ATLANTA — A community is mourning the loss of a beloved daycare worker, but hoping her death can help make others aware of the dangers of blood clots.
Sydney Carter, 27, died from blood clots the day after Thanksgiving. She worked at the Trinity Early Learning Center on Howell Mill Road in Atlanta.
Channel 2′s Tyisha Fernandes learned that blood clots are killing more than 100,000 people every year.
Carter tried to get to the hospital when she didn’t feel right last week, but it was too late.
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“It’s a major public health crisis,” Leslie Lake with the National Blood Clot Alliance said.
Lake told Fernandes she began working with the National Blood Clot Alliance after she had a blood clot that nearly killed her. She says she had been at the hospital for nine hours before doctors performed any tests to check for blood clots.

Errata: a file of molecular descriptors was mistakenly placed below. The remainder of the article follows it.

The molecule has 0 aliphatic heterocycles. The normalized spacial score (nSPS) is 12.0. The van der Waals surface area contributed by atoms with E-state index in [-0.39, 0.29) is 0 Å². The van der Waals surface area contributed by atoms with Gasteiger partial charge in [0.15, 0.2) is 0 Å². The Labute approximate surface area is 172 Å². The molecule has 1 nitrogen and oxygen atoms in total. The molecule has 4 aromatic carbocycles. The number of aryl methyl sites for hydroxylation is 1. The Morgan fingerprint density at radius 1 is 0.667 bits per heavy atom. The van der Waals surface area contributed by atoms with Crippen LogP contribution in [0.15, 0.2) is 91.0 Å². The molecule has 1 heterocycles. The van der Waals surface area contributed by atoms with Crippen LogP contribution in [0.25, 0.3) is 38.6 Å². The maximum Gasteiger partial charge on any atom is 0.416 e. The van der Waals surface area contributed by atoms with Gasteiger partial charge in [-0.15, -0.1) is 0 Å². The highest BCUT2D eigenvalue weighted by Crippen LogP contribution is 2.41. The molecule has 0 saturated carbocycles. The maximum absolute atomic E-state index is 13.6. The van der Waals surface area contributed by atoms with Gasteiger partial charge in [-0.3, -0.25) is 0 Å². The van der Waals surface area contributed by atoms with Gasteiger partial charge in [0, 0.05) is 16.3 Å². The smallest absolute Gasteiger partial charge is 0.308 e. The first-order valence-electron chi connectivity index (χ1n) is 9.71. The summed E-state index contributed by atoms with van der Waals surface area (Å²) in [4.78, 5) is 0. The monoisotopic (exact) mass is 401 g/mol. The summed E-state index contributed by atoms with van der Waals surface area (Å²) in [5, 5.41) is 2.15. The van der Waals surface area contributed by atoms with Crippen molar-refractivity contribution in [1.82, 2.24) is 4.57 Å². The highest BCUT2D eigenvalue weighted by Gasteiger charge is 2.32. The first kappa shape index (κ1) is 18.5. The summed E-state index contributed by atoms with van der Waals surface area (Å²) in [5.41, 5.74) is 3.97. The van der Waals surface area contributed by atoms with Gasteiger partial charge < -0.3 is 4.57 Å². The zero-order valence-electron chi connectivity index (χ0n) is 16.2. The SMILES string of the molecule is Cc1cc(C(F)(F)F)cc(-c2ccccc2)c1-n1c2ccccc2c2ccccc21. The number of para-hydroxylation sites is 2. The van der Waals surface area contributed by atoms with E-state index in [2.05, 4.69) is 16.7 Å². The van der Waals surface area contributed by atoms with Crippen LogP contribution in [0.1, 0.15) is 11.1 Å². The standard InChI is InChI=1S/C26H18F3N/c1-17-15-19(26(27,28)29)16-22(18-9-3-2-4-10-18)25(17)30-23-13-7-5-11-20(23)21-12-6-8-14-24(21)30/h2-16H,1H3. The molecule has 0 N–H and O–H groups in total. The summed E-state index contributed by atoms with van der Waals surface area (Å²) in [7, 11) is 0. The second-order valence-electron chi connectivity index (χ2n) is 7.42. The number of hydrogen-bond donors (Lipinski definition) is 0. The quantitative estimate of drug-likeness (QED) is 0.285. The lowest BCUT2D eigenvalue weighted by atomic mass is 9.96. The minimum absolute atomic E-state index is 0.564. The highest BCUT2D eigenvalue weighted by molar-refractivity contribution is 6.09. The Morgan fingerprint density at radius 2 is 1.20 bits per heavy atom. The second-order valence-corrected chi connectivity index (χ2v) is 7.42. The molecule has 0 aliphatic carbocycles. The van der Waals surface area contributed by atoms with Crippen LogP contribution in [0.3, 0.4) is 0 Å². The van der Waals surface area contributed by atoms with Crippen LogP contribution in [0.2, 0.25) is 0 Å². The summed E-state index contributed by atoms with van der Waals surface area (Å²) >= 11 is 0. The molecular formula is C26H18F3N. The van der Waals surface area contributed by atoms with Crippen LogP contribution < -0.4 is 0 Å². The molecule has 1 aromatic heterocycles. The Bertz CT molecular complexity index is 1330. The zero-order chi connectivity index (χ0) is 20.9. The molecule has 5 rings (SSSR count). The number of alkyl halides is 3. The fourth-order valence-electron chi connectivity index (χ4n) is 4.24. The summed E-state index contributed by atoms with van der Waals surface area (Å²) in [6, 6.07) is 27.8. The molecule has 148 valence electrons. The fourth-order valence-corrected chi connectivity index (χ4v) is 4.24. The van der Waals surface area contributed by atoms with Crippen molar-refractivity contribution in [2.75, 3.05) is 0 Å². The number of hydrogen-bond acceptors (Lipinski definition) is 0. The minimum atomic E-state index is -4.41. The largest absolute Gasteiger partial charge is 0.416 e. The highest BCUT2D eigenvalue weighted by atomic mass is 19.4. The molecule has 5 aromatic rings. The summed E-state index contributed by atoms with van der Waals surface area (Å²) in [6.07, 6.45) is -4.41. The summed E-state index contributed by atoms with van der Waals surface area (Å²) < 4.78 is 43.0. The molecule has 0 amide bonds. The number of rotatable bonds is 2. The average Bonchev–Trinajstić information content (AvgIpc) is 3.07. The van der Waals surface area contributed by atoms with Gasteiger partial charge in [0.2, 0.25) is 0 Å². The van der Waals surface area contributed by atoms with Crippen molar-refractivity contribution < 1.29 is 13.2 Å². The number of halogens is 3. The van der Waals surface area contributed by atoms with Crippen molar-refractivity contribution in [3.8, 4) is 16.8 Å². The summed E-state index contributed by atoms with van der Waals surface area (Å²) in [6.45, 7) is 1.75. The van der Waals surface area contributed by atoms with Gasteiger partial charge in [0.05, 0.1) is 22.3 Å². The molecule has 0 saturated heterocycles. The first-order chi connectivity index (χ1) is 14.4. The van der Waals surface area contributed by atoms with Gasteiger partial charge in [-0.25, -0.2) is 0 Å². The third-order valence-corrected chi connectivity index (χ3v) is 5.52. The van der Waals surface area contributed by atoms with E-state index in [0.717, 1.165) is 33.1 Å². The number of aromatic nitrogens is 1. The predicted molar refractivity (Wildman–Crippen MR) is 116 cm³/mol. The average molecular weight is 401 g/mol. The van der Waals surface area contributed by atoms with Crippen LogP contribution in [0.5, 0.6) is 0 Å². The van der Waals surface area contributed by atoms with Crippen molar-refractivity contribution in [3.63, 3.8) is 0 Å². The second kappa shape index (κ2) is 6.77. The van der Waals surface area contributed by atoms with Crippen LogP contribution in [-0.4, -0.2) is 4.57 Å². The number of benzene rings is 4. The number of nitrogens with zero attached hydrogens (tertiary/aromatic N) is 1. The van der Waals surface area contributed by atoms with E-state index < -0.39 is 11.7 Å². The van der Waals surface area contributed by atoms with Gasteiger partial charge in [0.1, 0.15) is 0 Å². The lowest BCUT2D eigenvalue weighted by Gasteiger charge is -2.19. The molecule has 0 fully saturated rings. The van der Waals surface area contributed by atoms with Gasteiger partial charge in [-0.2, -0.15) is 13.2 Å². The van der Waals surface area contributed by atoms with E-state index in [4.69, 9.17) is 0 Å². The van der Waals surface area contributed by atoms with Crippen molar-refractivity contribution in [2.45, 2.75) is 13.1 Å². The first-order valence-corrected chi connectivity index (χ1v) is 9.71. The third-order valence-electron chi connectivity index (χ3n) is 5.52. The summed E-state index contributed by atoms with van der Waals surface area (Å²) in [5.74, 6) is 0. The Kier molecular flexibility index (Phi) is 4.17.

“Almost a million people get a blood clot, and of those who do get one, a lot of them have long-term complications,” Lake explained. “But a lot of it is preventable with more education and awareness which doesn’t exist other than us. This is a public health crisis that really needs to be tackled by the government.”
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She also said that Black men and women get more blood clots than anyone else and the rate can be as much as 60% higher than Caucasian people.
Typically, blood clots form in your arms or legs and can be deadly if they travel to your lungs.
If you have pain, discoloration or your skin is hot for no reason, you should get tested.
A state representative here in Georgia is also looking to designate March as Blood Clot Awareness Month.
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